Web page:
Figure 107. This first-fall American Golden-Plover was photographed on 10 October 1988 in Goleta, Santa Barbara County. Note the relatively long projection of this bird’s primaries beyond the longest tertial and the tail (Don DesJardin).



Figure 214. This fresh juvenile American Golden-Plover—photographed on 3 October 2003 in the Tijuana River valley, San Diego County (Matt Sadowski)—shows five primary tips on the left wing, four of them distal to the longest tertial. The longest tertial of a Pacific Golden-Plover often covers all but three primary tips, but tertial length in golden-plovers can vary greatly depending on age, plumage, and molt. The relationship between primary length and tail tip (difficult to judge in this view) is generally considered to be more useful and is less susceptible to differences of plumage and molt. Note also this bird’s whitish supercilium and limited gold spangling above.






American Golden-Plover

AMERICAN GOLDEN-PLOVER Pluvialis dominica (Müller, 1776)

Accepted: 0

Treated in Appendix H: yes

Not accepted: 0

Years reviewed by CBRC: 2004 through present

Not submitted/reviewed: 0

Large color image: see Figures

This plover breeds across the tundra of North America, from western Alaska to southern Baffin Island, and winters in southern South America. Most fall migrants head south from the Atlantic Provinces and the Northeast over the Atlantic Ocean to South America, and most migrate north in spring through mainland Mexico and the North American interior (from the Rocky Mts. east to the Mississippi and Ohio Valleys). The species is an uncommon to rare migrant across North America outside of its main migration routes, with extralimital records extending to the offshore Bering Sea, Baja California Peninsula, Greenland, Iceland, Europe, and Australia.

Franklin J. Smith collected California’s first American Golden-Plover, a first-fall male, on 10 September 1922 “in field near Mad River Slough” (i.e., Arcata bottoms), Humboldt County (MVZ 144967). Fatefully, the specimen tag also gives the locality as “Eureka.” Abbott (1927) reported that the “Mad River Slough” specimen was among “a small consignment of bird skins recently purchased by the San Diego Society of Natural History,” but it was not cataloged into the museum’s collection along with the other specimens he mentioned (fide P. Unitt) and instead wound up at MVZ (see above). Apparently, this change in the specimen’s destination led Grinnell and Miller (1944; and in all likelihood Miller, after Grinnell’s death in 1939) to suggest that Smith collected two golden-plovers in Humboldt County on that day—one at Eureka and another at Mad River Slough (the latter bird was, naturally, “not now verifiable as to subspecies”). But all evidence indicates that only a single bird was involved.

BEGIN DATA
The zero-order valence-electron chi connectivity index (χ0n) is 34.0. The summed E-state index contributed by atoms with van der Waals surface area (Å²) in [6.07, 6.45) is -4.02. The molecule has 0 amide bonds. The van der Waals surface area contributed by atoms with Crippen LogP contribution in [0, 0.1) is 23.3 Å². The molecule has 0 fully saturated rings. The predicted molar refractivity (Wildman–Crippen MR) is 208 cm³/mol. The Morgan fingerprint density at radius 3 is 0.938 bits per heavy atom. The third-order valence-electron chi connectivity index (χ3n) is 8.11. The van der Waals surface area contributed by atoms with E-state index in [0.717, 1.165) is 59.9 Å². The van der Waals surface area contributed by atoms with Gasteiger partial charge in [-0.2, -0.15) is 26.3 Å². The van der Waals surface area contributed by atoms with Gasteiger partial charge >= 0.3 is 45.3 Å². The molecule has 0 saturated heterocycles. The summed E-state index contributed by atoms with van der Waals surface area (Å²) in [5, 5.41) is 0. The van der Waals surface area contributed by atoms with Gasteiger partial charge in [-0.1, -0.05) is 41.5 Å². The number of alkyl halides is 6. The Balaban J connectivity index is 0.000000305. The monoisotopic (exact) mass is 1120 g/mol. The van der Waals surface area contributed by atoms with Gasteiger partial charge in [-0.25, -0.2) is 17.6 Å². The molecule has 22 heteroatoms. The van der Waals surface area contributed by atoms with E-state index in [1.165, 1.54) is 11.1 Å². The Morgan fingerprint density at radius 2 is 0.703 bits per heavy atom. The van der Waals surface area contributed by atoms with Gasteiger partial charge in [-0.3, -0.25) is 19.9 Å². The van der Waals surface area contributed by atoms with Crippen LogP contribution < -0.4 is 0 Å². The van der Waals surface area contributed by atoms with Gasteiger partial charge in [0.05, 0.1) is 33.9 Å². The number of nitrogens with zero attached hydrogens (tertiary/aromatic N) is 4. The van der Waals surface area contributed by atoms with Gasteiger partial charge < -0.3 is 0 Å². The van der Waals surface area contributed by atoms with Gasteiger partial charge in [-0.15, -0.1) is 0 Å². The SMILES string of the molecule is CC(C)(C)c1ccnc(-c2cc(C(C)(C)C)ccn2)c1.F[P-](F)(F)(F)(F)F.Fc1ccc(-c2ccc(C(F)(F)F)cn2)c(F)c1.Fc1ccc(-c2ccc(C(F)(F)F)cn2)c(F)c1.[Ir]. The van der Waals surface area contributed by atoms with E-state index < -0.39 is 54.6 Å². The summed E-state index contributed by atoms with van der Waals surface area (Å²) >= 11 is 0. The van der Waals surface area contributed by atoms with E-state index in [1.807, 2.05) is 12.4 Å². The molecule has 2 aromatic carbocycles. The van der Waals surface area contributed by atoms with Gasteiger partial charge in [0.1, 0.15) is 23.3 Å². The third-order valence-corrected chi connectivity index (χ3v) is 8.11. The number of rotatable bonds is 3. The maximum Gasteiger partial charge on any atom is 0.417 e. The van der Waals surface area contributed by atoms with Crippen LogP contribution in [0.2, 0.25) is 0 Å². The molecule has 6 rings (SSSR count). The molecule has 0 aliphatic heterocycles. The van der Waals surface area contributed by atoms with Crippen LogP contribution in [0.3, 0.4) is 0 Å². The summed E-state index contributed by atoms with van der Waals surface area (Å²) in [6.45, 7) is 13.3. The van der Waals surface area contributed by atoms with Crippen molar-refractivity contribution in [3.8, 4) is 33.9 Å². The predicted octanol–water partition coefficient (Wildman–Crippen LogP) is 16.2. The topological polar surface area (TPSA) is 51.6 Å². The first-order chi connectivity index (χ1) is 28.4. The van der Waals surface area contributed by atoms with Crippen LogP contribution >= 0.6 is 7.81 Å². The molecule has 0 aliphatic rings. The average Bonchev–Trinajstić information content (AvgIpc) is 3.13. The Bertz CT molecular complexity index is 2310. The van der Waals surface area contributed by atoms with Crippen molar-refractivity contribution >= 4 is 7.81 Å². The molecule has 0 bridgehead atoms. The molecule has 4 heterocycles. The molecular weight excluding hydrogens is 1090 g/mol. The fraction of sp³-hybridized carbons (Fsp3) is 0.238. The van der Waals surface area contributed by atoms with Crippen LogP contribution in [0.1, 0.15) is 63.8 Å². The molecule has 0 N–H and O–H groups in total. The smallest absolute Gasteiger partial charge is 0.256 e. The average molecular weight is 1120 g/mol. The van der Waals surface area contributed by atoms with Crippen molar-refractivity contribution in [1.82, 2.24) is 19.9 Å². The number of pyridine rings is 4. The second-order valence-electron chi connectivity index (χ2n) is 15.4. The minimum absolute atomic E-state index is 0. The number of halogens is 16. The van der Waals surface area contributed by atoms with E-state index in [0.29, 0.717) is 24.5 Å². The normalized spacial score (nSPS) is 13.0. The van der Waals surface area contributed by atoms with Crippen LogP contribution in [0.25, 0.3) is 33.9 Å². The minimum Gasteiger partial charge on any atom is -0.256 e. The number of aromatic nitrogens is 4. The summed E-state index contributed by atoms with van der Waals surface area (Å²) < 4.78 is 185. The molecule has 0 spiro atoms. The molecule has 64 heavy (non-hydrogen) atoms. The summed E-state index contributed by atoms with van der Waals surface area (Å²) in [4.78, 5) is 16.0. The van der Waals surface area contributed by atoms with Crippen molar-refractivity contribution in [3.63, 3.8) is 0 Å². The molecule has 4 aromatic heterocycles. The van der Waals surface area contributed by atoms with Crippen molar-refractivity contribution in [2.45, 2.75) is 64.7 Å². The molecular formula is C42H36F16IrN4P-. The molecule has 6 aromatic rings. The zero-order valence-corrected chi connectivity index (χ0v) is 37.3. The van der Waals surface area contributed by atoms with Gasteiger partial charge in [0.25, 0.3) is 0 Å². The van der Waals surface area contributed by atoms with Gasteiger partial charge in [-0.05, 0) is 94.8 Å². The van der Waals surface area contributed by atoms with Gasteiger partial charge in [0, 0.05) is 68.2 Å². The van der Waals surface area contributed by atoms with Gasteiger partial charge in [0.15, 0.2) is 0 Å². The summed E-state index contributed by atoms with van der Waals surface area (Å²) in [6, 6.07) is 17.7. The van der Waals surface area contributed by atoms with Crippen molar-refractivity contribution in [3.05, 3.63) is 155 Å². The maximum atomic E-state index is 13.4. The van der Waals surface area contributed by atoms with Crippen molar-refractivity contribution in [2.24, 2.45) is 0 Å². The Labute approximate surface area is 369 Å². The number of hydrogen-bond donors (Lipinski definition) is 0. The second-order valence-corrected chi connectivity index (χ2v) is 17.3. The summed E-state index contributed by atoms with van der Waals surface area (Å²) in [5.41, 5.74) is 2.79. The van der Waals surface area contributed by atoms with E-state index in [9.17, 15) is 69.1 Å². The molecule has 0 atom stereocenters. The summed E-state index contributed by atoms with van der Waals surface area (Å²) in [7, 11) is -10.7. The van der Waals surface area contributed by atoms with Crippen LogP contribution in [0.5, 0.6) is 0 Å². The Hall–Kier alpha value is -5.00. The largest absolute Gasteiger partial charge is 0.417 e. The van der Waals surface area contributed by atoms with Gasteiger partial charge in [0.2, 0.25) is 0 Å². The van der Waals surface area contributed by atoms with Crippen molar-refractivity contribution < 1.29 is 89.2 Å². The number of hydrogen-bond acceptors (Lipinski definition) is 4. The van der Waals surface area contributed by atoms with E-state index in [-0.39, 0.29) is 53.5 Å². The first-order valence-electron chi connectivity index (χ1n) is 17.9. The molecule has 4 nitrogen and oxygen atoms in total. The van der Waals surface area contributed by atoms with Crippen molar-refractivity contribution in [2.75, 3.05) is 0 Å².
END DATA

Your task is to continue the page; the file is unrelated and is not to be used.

Because the American and Pacific (P. fulva) Golden-Plovers were regarded as conspecific until recently (Connors 1983, Connors et al. 1993, AOU 1993), and because they can be difficult to separate in the field, some questions remain concerning the status and distribution of each in California. The current understanding can be summarized as follows: Adults of both species arrive in July to early August, with first-fall dominica arriving in late August through September and first-fall fulva arriving in September and October; fulva is thought to be more closely associated with coastal areas, but confirmation of this is needed. Winter records pertain exclusively to fulva, dominica having usually passed through the state by mid October or, possibly, November. Both species are very rare in spring. Patten et al. (2003) used the words “clouded and uncertain” to describe the status of these species at the Salton Sea, but characterized dominica as being “decidedly the more frequent of the two golden-plovers” elsewhere in the interior Southwest.

During the CBRC’s January 2004 meeting, members expressed concern that dominica was being over-reported and that it might be quite rare in the state. For example, 16 records of dominica that Pyle and Henderson (1991) listed from Southeast Farallon I. were later reassigned to fulva or the species-pair, leaving only five published records of dominica from this well-worked vagrant trap (Richardson et al. 2003). The Committee decided to review records of dominica in order to encourage the emergence of a firmer understanding of both species’ status in California. Appendix H lists a dozen accepted records from 2004–2006.

Johnson and Johnson (2004) and Jaramillo (2004) recently addressed the identification of golden-plovers.